I've been checking out this blog off-and-on for awhile now, and it has some useful and interesting stuff on credit industry issues. Here's a nice post by Jeff Michael on whether filing for bankruptcy will be that much "harder" for most filers after reform, and a useful warning about the inevitable funny numbers that will pop up when the bill goes into effect this fall. (Remember that most of the provisions don't go into effect for 6 months, except for the new anti-abuse provisions regarding the homestead exemption which will apply immediately).
I liked this post too summarizing the media coverage of the bankruptcy reform legislation the day it was signed:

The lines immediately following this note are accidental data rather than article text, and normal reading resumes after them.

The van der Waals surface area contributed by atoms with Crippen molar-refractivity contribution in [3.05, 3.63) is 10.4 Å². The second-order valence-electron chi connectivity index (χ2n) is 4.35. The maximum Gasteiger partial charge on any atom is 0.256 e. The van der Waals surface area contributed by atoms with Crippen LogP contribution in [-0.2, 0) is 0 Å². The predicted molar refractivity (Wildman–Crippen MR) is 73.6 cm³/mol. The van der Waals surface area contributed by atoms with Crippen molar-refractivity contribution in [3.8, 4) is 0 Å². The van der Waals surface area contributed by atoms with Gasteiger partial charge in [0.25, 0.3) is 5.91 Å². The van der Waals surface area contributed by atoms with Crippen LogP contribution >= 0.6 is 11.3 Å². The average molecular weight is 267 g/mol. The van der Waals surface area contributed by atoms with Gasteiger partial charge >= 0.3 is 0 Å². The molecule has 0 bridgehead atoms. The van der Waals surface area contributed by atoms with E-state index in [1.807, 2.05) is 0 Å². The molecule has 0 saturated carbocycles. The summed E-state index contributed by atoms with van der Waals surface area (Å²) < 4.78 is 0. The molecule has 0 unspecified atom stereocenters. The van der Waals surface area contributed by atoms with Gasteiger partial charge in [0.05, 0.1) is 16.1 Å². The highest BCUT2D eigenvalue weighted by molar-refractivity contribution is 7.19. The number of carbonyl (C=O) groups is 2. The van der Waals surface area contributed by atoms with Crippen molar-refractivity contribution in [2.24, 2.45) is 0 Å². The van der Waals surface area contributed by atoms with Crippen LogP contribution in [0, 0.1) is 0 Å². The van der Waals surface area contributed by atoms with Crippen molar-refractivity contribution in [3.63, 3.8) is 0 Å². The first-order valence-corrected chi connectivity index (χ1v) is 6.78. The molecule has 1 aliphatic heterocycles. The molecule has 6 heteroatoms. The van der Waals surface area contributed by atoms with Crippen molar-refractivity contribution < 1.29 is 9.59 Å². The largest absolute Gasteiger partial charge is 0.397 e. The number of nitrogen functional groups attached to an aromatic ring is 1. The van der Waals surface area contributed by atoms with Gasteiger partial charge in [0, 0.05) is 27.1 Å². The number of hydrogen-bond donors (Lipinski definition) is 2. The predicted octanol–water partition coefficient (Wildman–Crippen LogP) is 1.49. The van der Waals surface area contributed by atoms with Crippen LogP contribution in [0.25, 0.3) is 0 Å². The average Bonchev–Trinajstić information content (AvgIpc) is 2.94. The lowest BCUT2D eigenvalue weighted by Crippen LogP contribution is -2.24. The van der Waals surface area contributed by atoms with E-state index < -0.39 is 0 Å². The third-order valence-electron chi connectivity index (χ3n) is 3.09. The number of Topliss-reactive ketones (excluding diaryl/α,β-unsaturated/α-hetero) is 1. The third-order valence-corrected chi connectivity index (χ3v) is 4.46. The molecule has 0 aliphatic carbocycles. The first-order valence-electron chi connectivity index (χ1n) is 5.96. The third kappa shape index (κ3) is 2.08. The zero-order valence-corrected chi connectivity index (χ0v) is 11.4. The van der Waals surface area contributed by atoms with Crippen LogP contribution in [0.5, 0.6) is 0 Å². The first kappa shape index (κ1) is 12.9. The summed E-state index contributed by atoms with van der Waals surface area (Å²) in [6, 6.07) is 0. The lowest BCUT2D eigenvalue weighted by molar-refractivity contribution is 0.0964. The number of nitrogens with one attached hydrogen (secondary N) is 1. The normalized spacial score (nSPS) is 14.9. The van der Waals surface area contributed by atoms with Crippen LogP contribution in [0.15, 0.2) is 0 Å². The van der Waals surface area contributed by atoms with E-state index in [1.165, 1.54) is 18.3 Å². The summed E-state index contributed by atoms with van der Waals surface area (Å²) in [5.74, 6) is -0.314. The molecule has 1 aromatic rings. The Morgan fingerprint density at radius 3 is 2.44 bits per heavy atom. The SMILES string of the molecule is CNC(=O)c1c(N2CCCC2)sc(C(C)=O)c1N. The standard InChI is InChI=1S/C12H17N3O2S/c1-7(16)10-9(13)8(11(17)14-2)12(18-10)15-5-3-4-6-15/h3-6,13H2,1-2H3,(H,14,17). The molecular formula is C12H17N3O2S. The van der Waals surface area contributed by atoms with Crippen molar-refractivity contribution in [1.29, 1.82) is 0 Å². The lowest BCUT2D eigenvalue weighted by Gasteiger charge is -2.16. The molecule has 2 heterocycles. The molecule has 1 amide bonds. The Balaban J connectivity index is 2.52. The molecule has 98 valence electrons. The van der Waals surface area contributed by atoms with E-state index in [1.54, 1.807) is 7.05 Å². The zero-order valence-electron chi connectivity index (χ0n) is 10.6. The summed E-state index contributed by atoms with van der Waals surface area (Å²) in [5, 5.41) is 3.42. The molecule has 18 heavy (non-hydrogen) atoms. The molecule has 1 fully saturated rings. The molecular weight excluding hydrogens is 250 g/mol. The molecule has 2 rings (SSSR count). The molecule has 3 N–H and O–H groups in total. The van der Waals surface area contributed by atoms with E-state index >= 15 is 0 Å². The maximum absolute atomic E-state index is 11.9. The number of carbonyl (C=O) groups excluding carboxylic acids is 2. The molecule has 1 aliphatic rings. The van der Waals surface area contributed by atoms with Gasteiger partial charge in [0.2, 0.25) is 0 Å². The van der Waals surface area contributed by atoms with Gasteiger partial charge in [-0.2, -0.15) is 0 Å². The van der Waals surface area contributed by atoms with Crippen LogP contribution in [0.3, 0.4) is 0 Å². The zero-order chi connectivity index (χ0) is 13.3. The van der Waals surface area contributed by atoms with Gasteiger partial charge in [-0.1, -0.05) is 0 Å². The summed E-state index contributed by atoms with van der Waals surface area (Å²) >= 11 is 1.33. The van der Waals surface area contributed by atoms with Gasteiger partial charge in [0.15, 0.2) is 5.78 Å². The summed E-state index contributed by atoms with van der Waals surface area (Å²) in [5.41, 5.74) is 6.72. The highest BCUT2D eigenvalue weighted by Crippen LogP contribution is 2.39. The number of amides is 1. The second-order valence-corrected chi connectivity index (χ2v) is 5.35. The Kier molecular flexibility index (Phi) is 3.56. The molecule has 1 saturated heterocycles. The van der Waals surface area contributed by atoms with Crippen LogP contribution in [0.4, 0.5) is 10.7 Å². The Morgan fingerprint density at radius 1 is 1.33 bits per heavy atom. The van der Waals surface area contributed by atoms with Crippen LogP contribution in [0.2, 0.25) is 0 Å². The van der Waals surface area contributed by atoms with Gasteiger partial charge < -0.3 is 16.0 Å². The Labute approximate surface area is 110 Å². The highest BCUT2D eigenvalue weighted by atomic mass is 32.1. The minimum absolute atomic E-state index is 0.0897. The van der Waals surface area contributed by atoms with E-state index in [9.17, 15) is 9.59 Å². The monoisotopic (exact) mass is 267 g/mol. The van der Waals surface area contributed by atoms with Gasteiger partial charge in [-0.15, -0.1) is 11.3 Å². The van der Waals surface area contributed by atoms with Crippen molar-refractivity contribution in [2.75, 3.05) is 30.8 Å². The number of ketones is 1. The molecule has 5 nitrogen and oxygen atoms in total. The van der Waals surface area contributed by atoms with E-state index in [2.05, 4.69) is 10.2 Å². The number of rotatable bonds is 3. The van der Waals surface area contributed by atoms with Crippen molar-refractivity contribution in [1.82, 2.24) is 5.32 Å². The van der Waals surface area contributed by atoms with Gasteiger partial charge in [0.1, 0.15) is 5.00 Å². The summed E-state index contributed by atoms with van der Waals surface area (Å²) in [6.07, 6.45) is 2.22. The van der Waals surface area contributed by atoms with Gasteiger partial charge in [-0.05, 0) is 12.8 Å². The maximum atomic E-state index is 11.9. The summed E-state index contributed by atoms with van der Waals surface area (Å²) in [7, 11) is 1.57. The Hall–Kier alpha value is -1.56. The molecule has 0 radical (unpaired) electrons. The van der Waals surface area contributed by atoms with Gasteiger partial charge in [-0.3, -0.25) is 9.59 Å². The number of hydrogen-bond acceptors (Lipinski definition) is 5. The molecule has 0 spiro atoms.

President Bush has signed the bankruptcy reform act into law.
I'm not linking to a news article about it, because I can't find one (I've looked at over 238 articles now) that doesn't approach the news with a clear bias. All of them use phrases like "...making it harder for debt-ridden Americans to get relief..." etc. Journalism as it was taught to me is dead.
Investor's Business Daily Tosses Its Cookies:
Excellent Editorial earlier this week in Investor's Business Daily, "Tossing Our Cookies" ($) nails the obesity issue:
Nutrition: The recent announcement by PBS that Sesame Street's Cookie Monster will be a spokespuppet for healthy eating ignores the fact that obesity is caused by what children eat and not by what they watch.
No one recalls that the movie "Veggie Tales" caused any youngsters to start raiding the fridge in search of cucumbers and broccoli.